These questions also prompt us to think more deeply about the essence of marriage. It is not solely the legitimating of genital acts, but sometimes our discussions of polygamy and of same sex relationships seem to reduce it to little more than this. Therefore all this is no light or easy matter to us.

When we meet – as, for example, the Bishops do twice yearly – we feel sharp, sharp, pains and great distress when, as inevitably is the case, we are called to consider developments around these issues. But we are united in this: that none of us feels called to turn to another and say ‘I no longer consider you a Christian, a brother in Christ, a member of the body of Christ’. None of us says ‘I am no longer in communion with you.’"

Resurrection and Redemption for and in the Church

"But resurrection comes. Fr Michael invited us to a service of thanksgiving: not only that his life was spared; but that out of the great evil perpetrated against him, God by his grace is bringing a far greater and more lasting good. For Fr Michael set up and runs the Institute for the Healing of Memories which conducts significant work among victims of violence and torture all around the world. As he says himself, this ‘is not to say that I will not always grieve what I’ve lost … Yet I believe I’ve gained through this experience. I realise that I can be more of a priest with no hands than with two hands.’ Fr Michael is a living embodiment that walking the path of Jesus Christ opens the possibility for God to take all that is destructive or broken, and transform and transfigure it, and bring a good that is far greater than what went before.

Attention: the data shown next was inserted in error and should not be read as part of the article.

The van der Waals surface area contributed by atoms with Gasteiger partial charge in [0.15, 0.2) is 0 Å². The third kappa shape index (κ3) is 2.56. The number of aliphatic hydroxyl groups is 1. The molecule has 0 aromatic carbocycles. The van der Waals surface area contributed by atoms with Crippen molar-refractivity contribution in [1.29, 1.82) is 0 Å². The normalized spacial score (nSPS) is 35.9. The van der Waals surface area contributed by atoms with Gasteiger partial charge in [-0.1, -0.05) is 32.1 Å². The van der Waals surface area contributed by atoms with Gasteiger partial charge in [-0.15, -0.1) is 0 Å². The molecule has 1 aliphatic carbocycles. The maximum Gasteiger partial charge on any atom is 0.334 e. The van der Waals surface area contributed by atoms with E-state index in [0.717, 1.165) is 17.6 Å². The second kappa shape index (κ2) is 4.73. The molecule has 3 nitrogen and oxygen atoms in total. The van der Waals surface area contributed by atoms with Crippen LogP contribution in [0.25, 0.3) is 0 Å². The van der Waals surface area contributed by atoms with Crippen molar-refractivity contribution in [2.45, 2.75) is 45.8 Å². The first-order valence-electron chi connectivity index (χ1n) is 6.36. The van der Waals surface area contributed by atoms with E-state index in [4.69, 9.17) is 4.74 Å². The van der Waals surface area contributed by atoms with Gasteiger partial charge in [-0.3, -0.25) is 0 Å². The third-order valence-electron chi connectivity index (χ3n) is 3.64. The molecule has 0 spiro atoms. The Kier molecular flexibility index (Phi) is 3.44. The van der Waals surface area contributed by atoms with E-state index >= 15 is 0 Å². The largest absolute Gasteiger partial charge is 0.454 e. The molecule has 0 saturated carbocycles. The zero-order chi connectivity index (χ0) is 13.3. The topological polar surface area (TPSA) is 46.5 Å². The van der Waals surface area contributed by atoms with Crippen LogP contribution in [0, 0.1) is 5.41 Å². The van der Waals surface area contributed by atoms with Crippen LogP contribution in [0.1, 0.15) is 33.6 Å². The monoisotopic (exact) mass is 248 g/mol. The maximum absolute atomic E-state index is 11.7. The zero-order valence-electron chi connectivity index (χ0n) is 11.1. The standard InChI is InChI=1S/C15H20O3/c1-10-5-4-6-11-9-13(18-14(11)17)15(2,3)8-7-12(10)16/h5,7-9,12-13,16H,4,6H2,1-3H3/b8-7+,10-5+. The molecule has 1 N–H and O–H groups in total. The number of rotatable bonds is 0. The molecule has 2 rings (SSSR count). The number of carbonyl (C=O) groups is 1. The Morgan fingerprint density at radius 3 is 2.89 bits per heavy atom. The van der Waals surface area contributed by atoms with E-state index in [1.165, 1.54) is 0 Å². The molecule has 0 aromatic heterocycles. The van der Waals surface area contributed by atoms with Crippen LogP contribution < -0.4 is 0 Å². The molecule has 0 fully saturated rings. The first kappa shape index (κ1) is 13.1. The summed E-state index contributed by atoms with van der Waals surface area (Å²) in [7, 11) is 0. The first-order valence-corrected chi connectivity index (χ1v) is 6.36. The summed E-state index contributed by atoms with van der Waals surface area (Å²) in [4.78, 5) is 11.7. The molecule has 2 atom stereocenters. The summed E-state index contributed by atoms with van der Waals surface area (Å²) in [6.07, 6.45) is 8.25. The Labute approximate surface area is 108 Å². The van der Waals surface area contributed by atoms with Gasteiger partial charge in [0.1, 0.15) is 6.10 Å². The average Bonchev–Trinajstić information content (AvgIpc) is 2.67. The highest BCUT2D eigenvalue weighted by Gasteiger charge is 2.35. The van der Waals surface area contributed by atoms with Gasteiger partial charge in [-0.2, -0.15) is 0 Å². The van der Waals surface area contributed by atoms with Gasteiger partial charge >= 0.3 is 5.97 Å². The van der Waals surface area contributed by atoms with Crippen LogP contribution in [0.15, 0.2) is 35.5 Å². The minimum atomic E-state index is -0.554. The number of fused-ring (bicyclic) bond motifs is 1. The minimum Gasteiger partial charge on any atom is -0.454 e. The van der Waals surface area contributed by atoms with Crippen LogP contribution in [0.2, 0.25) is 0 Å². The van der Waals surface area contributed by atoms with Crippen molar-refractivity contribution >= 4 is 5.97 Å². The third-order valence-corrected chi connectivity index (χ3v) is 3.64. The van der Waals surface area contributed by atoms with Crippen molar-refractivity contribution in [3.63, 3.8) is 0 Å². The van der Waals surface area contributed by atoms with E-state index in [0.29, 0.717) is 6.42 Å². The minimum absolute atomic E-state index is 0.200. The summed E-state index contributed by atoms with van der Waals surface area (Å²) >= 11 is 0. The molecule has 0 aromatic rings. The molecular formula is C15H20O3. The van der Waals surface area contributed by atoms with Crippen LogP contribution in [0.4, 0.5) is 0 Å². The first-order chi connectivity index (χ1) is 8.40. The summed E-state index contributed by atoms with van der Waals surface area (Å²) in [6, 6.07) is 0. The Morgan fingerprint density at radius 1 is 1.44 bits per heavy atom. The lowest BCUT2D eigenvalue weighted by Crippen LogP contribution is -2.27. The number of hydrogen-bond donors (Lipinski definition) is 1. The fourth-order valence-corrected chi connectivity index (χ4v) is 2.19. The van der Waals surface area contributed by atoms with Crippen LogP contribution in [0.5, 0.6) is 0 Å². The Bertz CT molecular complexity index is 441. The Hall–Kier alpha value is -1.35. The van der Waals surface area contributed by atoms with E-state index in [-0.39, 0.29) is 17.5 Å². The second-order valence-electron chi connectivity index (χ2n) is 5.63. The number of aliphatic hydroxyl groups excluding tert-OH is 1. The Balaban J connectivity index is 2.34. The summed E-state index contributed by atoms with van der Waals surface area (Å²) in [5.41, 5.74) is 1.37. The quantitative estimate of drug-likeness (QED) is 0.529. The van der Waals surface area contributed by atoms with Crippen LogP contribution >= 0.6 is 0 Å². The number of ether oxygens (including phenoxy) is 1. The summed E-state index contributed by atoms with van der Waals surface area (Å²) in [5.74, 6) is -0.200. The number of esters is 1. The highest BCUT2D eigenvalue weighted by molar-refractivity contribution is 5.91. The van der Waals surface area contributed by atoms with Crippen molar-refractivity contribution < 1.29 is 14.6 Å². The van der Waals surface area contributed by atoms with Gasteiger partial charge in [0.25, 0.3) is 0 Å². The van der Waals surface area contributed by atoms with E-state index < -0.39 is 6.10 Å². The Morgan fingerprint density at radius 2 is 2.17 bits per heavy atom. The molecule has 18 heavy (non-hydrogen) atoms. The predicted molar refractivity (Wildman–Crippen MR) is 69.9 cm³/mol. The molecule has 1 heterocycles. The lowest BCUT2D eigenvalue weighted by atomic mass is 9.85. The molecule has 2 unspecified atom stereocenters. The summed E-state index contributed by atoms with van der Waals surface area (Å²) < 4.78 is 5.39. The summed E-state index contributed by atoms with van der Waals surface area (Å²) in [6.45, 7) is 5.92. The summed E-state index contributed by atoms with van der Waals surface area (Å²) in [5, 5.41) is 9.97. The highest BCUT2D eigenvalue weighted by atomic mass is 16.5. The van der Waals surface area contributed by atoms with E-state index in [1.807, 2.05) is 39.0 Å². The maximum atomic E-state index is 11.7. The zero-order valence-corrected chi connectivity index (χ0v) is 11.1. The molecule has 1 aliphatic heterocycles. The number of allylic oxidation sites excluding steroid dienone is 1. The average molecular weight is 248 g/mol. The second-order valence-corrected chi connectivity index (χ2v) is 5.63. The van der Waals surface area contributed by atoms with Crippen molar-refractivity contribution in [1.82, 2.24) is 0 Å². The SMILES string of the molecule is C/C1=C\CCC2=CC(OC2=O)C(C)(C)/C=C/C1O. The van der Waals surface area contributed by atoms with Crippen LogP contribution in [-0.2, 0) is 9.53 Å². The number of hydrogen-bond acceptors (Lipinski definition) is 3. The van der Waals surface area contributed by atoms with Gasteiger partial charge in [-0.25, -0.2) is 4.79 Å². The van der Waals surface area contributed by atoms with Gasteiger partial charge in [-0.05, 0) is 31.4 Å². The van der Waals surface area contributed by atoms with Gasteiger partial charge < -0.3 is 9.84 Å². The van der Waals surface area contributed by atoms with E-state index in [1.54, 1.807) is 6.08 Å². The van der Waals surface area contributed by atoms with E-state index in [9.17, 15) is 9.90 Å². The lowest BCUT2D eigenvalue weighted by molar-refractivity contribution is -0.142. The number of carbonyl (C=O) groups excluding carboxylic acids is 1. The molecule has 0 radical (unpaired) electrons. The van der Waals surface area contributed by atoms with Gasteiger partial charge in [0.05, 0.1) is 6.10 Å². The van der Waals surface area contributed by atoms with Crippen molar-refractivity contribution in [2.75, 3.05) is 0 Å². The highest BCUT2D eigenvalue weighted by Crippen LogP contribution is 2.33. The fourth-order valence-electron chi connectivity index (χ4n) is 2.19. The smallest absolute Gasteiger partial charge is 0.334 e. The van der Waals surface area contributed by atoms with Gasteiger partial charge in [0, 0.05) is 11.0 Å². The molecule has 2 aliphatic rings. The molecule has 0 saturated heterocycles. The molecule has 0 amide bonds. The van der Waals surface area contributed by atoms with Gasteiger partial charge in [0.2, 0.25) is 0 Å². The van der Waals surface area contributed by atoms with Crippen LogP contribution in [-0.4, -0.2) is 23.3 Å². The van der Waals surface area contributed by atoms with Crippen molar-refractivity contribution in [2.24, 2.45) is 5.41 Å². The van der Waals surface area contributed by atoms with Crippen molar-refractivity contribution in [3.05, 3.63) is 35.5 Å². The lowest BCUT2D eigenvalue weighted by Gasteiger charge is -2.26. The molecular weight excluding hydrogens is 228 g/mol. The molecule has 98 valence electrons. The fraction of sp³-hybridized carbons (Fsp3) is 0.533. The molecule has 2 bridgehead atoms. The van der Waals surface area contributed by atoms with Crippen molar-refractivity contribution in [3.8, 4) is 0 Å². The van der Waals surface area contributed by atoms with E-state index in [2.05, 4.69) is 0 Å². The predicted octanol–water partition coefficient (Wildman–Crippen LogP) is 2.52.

This is the redemption that we seek for our Communion. Therefore we must go forward, unafraid to bear our pain honestly as we keep journeying with Christ, and seeking his mind for us at each step of the way. This is our experience in Southern Africa. Looking back, we see God’s grace in the painful struggle against apartheid, that not only threatened to divide the church, but was for many a life and death matter. Against those experiences we find it hard to understand how human sexuality has become such a touchstone of faith, and mark of fellowship or enmity within the Anglican Communion.